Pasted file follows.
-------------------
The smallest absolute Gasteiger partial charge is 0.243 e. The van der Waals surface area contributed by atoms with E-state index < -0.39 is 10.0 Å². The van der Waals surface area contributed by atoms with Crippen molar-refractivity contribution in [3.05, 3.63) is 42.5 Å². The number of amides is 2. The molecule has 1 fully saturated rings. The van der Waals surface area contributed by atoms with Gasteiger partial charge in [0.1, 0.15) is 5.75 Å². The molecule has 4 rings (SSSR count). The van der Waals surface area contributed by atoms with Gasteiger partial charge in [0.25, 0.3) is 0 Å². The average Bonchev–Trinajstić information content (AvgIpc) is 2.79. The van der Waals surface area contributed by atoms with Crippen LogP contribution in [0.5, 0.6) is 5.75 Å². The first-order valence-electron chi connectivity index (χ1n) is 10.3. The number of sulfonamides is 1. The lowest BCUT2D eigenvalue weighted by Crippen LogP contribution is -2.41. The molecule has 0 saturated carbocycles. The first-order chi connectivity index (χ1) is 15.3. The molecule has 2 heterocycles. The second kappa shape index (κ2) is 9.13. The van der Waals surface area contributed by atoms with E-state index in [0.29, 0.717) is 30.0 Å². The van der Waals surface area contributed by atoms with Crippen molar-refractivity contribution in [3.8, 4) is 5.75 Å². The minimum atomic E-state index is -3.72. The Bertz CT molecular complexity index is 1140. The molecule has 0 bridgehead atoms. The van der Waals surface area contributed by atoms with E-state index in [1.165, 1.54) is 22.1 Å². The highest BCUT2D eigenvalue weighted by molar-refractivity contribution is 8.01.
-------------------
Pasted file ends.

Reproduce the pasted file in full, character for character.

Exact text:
The smallest absolute Gasteiger partial charge is 0.243 e. The van der Waals surface area contributed by atoms with E-state index < -0.39 is 10.0 Å². The van der Waals surface area contributed by atoms with Crippen molar-refractivity contribution in [3.05, 3.63) is 42.5 Å². The number of amides is 2. The molecule has 1 fully saturated rings. The van der Waals surface area contributed by atoms with Gasteiger partial charge in [0.1, 0.15) is 5.75 Å². The molecule has 4 rings (SSSR count). The van der Waals surface area contributed by atoms with Gasteiger partial charge in [0.25, 0.3) is 0 Å². The average Bonchev–Trinajstić information content (AvgIpc) is 2.79. The van der Waals surface area contributed by atoms with Crippen LogP contribution in [0.5, 0.6) is 5.75 Å². The first-order valence-electron chi connectivity index (χ1n) is 10.3. The number of sulfonamides is 1. The lowest BCUT2D eigenvalue weighted by Crippen LogP contribution is -2.41. The molecule has 0 saturated carbocycles. The first-order chi connectivity index (χ1) is 15.3. The molecule has 2 heterocycles. The second kappa shape index (κ2) is 9.13. The van der Waals surface area contributed by atoms with E-state index in [0.29, 0.717) is 30.0 Å². The van der Waals surface area contributed by atoms with Crippen molar-refractivity contribution in [3.8, 4) is 5.75 Å². The minimum atomic E-state index is -3.72. The Bertz CT molecular complexity index is 1140. The molecule has 0 bridgehead atoms. The van der Waals surface area contributed by atoms with E-state index in [1.165, 1.54) is 22.1 Å². The highest BCUT2D eigenvalue weighted by molar-refractivity contribution is 8.01.